H.    Conducted an on-site observation of the PIAMS and the procedures performed by the PGLD organization analysts who process and review the PIAs.  We conducted a manual reconciliation of all records in the PIAMS.

I.       Determined whether PGLD organization processing ensures that PIAs are properly approved, current, complete, accurate, and in compliance with OMB and E-Government Act provisions.

1.     Selected a statistical sample of 25 PIAs from the PIA listings and 18 PIAMS PIAs based on a ±5 percent precision rate, 2 percent error rate, and 95 percent confidence level.  We also judgmentally selected three surveys and one social media PIAs.

2.     Selected a statistical sample of 20 Fiscal Year 2008 PIAs with no three-year update, based on a ±5 percent precision rate, 2 percent error rate, and 95 percent confidence level.

3.     Determined whether the selected PIAs were properly approved, complete, and accurate and whether the PIA answered the required questions that define how a system affects taxpayer or IRS employee privacy.

II.               Determined whether the IRS posted a privacy policy on their public third-party websites and whether the policy complies with OMB requirements.

III.             Determined whether the IRS submitted required privacy information in Fiscal Year 2011 to the Department of the Treasury, based on the updated reporting requirements for the Federal Information System Management Act, Section D, Senior Agency Official for Privacy report.

Internal controls methodology

Internal controls relate to management’s plans, methods, and procedures used to meet their mission, goals, and objectives.  Internal controls include the processes and procedures for planning, organizing, directing, and controlling program operations.  They include the systems for measuring, reporting, and monitoring program performance.  We determined the following internal controls were relevant to our audit objective:  OMB Memorandum M-03-22, OMB Guidance for Implementing the Privacy Provisions of the E-Government Act of 2002; the Department of the Treasury’s Publication 25-07, Privacy Impact Assessment Manual (dated August 2008); and related Internal Revenue Manual guidelines and processes followed by the IRS to implement the privacy provisions of the E-Government Act of 2002.  We evaluated these controls by interviewing IRS officials in the PGLD office and other IRS offices that have duties and responsibilities for implementing the privacy provisions.  We also analyzed pertinent documentation and observed the operation of the PIAMS.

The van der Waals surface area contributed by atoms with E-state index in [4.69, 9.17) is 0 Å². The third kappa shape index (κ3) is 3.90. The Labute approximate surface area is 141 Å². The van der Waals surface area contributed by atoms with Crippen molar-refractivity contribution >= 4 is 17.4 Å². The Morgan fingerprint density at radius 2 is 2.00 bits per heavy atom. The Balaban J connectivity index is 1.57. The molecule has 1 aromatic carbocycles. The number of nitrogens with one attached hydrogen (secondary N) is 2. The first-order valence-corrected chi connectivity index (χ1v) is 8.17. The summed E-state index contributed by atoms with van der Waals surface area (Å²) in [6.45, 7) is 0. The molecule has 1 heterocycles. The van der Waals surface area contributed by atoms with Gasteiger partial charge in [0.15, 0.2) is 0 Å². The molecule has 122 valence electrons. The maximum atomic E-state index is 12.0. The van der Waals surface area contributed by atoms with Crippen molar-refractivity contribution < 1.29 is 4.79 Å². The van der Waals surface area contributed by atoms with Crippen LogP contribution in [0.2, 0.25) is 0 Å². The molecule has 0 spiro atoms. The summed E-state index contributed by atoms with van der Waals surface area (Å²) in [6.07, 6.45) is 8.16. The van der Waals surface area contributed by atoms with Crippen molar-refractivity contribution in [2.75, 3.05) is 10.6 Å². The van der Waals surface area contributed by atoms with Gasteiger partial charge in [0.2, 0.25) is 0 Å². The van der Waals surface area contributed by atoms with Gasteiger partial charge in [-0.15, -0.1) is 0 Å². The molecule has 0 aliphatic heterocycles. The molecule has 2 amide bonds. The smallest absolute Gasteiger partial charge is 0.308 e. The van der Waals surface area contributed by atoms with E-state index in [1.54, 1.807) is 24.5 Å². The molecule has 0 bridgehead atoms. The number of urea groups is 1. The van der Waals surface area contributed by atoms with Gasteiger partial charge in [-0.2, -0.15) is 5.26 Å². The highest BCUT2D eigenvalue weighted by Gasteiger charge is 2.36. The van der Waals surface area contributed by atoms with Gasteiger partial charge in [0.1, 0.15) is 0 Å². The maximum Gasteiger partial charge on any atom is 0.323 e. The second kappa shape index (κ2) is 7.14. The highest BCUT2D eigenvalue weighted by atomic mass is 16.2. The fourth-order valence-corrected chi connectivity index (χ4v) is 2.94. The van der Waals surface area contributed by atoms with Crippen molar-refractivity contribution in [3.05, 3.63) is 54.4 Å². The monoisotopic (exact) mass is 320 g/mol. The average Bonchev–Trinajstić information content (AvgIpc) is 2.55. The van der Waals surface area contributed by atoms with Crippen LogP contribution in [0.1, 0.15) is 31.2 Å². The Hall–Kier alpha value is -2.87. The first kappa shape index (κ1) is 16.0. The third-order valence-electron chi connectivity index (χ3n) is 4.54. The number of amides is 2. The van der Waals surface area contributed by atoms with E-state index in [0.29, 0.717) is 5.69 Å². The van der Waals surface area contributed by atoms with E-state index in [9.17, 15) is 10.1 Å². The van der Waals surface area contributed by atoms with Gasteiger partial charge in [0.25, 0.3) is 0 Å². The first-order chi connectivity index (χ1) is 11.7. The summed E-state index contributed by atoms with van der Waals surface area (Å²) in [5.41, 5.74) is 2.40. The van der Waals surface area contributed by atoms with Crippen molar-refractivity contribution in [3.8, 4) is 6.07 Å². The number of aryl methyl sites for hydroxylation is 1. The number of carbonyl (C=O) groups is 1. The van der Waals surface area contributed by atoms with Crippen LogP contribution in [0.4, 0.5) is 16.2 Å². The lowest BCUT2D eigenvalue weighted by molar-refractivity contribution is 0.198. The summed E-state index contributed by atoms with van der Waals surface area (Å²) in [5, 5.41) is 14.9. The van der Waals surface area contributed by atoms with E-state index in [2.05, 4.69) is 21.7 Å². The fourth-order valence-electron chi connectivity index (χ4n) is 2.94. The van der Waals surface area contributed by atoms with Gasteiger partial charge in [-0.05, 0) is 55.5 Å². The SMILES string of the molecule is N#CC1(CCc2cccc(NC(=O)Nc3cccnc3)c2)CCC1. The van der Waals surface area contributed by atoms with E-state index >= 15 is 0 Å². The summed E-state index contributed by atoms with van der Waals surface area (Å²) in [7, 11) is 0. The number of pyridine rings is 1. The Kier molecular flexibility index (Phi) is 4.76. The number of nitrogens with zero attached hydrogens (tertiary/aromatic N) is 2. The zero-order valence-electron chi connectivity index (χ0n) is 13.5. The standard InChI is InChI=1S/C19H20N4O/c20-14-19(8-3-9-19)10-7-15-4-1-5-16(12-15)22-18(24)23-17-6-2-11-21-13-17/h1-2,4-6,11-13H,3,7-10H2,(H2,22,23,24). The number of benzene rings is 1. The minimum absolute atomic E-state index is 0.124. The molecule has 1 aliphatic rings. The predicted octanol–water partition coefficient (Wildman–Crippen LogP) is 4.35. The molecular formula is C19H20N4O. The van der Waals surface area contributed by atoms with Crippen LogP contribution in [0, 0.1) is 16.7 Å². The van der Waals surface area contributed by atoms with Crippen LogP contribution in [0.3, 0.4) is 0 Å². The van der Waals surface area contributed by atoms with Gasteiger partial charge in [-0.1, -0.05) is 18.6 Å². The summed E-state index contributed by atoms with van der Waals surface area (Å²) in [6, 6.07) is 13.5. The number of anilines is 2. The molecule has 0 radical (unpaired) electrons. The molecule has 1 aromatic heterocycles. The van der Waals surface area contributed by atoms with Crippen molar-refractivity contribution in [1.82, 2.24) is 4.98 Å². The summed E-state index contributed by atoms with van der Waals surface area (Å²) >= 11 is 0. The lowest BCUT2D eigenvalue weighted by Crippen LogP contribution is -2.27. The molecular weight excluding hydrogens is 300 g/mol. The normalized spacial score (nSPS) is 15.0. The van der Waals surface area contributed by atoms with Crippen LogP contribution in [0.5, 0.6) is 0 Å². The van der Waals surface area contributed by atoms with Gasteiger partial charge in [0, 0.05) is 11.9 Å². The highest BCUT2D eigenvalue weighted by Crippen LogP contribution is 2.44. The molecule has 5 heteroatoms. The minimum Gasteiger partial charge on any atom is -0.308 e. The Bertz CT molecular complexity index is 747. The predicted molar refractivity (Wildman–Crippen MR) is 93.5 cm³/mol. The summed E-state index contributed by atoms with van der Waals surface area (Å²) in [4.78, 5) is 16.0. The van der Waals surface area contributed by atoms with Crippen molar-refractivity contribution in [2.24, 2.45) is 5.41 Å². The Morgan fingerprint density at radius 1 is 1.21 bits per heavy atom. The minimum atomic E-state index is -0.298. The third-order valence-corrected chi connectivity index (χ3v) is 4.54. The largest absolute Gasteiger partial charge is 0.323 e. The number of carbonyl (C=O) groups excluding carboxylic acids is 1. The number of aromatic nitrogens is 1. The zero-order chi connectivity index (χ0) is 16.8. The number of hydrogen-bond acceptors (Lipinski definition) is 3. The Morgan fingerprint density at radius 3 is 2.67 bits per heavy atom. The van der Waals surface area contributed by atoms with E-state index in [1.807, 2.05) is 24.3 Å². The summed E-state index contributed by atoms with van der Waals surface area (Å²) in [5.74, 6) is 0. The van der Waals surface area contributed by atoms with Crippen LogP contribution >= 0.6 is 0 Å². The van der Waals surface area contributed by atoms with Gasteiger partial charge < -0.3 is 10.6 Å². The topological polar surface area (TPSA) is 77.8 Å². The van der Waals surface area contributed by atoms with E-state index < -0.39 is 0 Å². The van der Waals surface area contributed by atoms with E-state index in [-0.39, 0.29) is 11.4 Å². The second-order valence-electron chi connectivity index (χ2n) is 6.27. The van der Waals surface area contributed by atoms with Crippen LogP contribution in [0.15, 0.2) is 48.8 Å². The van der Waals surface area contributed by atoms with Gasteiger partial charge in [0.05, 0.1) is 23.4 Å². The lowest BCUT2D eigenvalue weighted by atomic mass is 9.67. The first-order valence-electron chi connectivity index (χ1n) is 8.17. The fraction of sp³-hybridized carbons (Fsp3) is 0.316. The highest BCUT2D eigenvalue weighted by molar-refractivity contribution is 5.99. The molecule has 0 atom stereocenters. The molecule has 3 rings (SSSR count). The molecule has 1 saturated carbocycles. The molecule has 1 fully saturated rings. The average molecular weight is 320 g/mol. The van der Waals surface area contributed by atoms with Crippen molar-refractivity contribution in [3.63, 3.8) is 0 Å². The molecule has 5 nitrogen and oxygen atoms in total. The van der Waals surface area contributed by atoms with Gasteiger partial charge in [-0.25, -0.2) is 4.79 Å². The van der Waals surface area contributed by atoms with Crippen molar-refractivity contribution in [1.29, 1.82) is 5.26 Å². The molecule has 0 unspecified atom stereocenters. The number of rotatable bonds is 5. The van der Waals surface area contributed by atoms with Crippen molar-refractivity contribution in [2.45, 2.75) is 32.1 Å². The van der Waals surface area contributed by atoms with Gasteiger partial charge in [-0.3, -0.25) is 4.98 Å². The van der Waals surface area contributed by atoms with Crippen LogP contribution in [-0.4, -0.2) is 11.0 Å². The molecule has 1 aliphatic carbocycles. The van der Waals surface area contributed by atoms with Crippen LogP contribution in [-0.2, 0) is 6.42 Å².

Appendix II

 

Major Contributors to This Report

 

Alan R. Duncan, Assistant Inspector General for Audit (Security and Information Technology Services)

Kent T. Sagara, Director

W. Allen Gray, Audit Manager

Jena R. Whitley, Acting Audit Manager

George L. Franklin, Lead Auditor

Midori Ohno, Senior Auditor

Sam Mettauer, Information Technology Specialist

 

Appendix III

 

Report Distribution List

 

Commissioner  C

Office of the Commissioner – Attn:  Chief of Staff  C

Deputy Commissioner for Operations Support  OS

Director, Office of Research, Analysis, and Statistics  RAS

Director, Office of Privacy, Governmental Liaison, and Disclosure  OS:P

Associate Chief Information Officer, Enterprise Operations  OS:CTO:EO

Associate Chief Information Officer, User and Network Services  OS:CTO:UNS

Director, Privacy and Information Protection, OS:P:PIP

Chief Counsel CC

National Taxapayer Advocate  TA

Director, Office of Legislative Affairs  CL:LA

Director, Office of Program Evaluation and Risk Analysis  RAS:O

Office of Internal Control  OS:CFO:CPIC:IC

Audit Liaisons:

Office of Privacy, Governmental Liaison, and Disclosure  OS:P

Director, Risk Management Division  OS:CTO:SP:RM

Appendix IV

 

Glossary of Terms

 

Term

Definition

As-Built Architecture

An integral part of the IRS’s Enterprise Architecture dedicated to documenting the Current Production Environment (applications, data stores, infrastructure, data interfaces) and related organizations, locations, technology platforms, etc.

Federal Information Security Management Act

A part of the E-Government Act of 2002 that consolidates many security requirements and guidance into an overall framework for managing information security.

Fiscal Year

A 12-consecutive-month period ending on the last day of any month, except December.  The Federal Government’s fiscal year begins on October 1 and ends on September 30.

Information Technology

Any equipment or interconnected system or subsystem of equipment that is used in the automatic acquisition, storage, manipulation, management, movement, control, display, switching, interchange, transmission, or reception of data or information by an executive agency.

Internal Revenue Manual

The single, official source of IRS instructions to staff.  Instructions to staff are procedures, guidelines, policies, and delegations of authority and other such instructional materials relating to the administration and operation of the IRS.

MITRE Corporation (MITRE)

Hired by the IRS as a Federally Funded Research and Development Center to assist with the systems modernization effort.

New Media Governance Council

Serves as an advisory body for oversight and coordination and for providing input and guidance on major decisions relating to development and implementation of new media channels.

Office of Management and Budget (OMB)

The OMB’s predominant mission is to assist the President in overseeing the preparation of the Federal budget and to supervise administration in Executive Branch agencies.  The OMB evaluates the effectiveness of agency programs, policies, and procedures.  The OMB oversees and coordinates the Administration’s procurement, financial management, information, and regulatory policies.

Office of Privacy, Governmental Liaison, and Disclosure (PGLD)

The mission of the PGLD organization is to preserve and enhance public confidence by advocating for the protection and proper use of identity information.  The PGLD organization consists of five offices:  Governmental Liaison and Disclosure; Office of Safeguards; Online Fraud Detection and Prevention; Privacy and Information Protection; and Program and Planning Support.